On the night of 18 July, 1830,
a "child" awakened Sr. Catherine Labouré (seen above) in her
Daughters of Charity convent at 140 Rue du Bac, Paris, telling her to go
to the convent's chapel where Mary awaited her. There Mary told her:
God wishes to charge you with
a mission. You will be contradicted, but do not fear; you will have the grace.
Tell your spiritual director all that passes within you. Times are evil in
France and in the world. Come to the foot of the altar. Graces will be shed
on all, great and little, especially upon those who seek them. Another community
of sisters will join the Rue du Bac community. The community will become
large; you will have the protection of God and Saint Vincent; I will always
have my eyes upon you.
Later that year, on 27 November,
Catherine saw another vision of Mary. She describes her like this:
Her height was medium and
her countenance, indescribably beautiful. She was dressed in a robe the color
of the dawn, high-necked, with plain sleeves. Her head was covered with a
white veil, which floated over Her shoulders down to her feet. Her feet rested
upon a globe, or rather one half of a globe, for that was all that could
be seen. Her hands which were on a level with her waist, held in an easy
manner another globe, a figure of the world. Her eyes were raised to Heaven,
and her countenance beamed with light as She offered the globe to Our Lord.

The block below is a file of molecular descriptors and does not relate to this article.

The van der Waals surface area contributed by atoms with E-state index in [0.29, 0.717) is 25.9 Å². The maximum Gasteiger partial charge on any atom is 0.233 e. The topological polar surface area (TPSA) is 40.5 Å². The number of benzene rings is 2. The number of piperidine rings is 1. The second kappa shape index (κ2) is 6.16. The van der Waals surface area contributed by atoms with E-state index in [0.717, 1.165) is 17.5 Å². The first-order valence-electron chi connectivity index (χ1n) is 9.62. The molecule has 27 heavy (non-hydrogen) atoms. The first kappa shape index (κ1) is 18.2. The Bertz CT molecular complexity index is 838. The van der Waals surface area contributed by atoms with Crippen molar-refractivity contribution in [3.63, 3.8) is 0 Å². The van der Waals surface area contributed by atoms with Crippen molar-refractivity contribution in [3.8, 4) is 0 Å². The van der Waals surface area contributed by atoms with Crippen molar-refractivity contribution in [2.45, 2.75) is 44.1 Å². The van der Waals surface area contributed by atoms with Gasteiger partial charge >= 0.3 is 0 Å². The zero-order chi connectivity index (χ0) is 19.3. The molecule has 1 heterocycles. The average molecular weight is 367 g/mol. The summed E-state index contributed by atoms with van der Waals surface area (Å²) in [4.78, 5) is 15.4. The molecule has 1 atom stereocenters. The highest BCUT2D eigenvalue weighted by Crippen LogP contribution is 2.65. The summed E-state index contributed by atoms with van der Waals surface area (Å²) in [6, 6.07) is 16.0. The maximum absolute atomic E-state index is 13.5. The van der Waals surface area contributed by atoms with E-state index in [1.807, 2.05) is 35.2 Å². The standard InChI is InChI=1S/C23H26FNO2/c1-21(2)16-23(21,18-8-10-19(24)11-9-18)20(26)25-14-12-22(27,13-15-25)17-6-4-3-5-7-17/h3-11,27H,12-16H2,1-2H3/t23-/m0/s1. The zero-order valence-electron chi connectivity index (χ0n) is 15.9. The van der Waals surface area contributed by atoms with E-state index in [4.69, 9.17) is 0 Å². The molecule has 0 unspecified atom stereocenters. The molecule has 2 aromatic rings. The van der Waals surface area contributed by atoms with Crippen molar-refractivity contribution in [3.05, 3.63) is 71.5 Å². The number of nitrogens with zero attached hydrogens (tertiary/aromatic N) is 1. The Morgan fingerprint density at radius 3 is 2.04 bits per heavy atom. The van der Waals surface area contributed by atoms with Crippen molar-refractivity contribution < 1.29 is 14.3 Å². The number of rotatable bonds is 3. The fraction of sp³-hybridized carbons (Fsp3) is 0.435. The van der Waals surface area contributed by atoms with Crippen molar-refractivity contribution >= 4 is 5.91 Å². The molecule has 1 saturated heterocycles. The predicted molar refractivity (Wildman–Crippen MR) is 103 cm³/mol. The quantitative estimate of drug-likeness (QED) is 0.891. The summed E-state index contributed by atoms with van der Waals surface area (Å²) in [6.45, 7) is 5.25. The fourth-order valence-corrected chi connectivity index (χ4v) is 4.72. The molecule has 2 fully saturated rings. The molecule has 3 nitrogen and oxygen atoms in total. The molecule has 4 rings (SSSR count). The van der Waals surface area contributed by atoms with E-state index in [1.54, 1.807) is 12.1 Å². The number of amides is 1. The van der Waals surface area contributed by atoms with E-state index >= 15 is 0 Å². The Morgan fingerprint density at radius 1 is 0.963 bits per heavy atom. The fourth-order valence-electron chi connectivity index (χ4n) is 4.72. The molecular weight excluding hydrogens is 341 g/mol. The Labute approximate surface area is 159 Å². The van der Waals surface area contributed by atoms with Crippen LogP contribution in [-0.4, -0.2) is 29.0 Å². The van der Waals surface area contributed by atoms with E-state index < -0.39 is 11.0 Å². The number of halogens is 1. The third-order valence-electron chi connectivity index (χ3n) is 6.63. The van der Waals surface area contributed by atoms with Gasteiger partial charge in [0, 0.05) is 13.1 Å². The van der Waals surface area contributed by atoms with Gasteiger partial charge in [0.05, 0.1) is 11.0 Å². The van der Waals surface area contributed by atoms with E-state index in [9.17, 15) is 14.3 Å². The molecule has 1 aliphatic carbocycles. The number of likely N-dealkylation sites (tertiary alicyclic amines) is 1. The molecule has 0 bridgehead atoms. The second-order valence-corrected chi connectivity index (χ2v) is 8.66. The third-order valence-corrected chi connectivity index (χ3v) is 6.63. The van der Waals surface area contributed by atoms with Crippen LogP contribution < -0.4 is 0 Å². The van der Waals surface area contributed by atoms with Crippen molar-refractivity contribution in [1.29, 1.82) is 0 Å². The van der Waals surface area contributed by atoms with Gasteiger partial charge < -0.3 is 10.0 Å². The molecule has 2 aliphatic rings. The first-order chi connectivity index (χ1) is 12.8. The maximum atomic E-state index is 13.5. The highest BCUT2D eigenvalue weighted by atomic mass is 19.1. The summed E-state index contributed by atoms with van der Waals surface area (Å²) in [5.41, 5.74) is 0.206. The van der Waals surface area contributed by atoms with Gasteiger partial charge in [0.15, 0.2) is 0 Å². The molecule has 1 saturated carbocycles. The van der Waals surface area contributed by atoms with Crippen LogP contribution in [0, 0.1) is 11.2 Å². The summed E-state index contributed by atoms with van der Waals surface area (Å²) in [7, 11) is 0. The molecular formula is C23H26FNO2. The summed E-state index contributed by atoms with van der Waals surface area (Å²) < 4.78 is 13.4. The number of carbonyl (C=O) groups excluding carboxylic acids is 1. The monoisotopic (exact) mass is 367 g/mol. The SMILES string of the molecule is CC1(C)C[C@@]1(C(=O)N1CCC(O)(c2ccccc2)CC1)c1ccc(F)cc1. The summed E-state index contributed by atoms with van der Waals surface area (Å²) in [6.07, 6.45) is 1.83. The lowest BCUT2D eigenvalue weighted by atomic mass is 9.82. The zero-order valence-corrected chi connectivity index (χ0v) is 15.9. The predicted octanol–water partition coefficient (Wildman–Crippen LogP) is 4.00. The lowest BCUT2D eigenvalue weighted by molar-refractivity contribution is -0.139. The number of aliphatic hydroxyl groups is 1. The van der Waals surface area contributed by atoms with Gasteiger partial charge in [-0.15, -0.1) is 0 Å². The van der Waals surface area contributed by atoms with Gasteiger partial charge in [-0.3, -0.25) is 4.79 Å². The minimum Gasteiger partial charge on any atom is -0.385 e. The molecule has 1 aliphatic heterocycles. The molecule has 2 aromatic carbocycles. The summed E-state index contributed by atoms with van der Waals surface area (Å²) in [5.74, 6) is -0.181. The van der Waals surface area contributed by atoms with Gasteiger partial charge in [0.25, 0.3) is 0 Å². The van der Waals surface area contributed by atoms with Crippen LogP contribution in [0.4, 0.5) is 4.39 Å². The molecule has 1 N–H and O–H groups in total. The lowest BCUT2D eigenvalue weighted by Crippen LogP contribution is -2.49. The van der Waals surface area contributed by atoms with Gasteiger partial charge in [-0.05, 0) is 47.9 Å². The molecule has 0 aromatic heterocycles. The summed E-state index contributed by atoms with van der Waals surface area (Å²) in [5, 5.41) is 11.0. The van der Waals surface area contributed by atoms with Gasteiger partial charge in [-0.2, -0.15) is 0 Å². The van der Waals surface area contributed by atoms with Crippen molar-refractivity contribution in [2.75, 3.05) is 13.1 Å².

Mary told her that the globe
represented the whole world, especially France, a country whose faithful
had recently suffered horrible persecutions in the Revolution's Terrors and
was still going through "Enlightenment" perfidy.
The vision changed to Mary, still standing on a globe, rays of light streaming
from her fingers, enframed in an oval frame inscribed with the words, "O
Mary, conceived without sin, pray for us who have recourse to thee." The
whole vision "turned" showing the back of the oval inscribed with the letter
"M" entwined with a Cross, and the hearts of Jesus and Mary, the former
surrounded with thorns, the latter pierced with a sword. 12 stars circled
this oval frame, symbolizing the 12 Tribes of Israel and the 12 Apostles,
and showing Mary as the Mother of Israel, per the Apocalypse (ch. 12). Mary
told her to strike a medal in this form, and that all who wore it after having
it blessed would receive graces.
Sr. Catherine's spiritual director told Catherine's story to the Bishop of
Paris, who not only allowed the medal to be struck, but received some of
them himself. One of these he had with him when ministering to Napoleon's
dying, heretical chaplain. The dying man had obstinately refused to reconcile
with the Church, but as the Bishop was leaving after trying one last time
to get him to see the error of his ways, the man suddenly broke down and
repented. The Bishop attributed this to the Virgin's intercessions through
Another miraculous conversion involved that of a wealthy Jewish banker-lawyer
named Alphonse Ratisbonne. He was actually dared to wear one of the medals
and to pray the Memorare. This he did, and
as he visited a church to arrange a funeral for a friend, he had a vision
of Our Lady as she appears on the Medal. He instantly converted, and became
The Medal of the Immaculate Conception, now known as the Miraculous Medal,
has become one of the most commonly worn sacramentals in the Roman Church.
St. Catherine Labouré's body remains
incorrupt to this day and can be seen at her convent
at Rue du Bac.
Note: St. Maximillian Kolbe (+ 1941) adopted the miraculous medal as the
badge of the "Pious Union of the Militia of the Immaculate Conception" in
1917, which he founded in Rome while still a young religious of the Conventual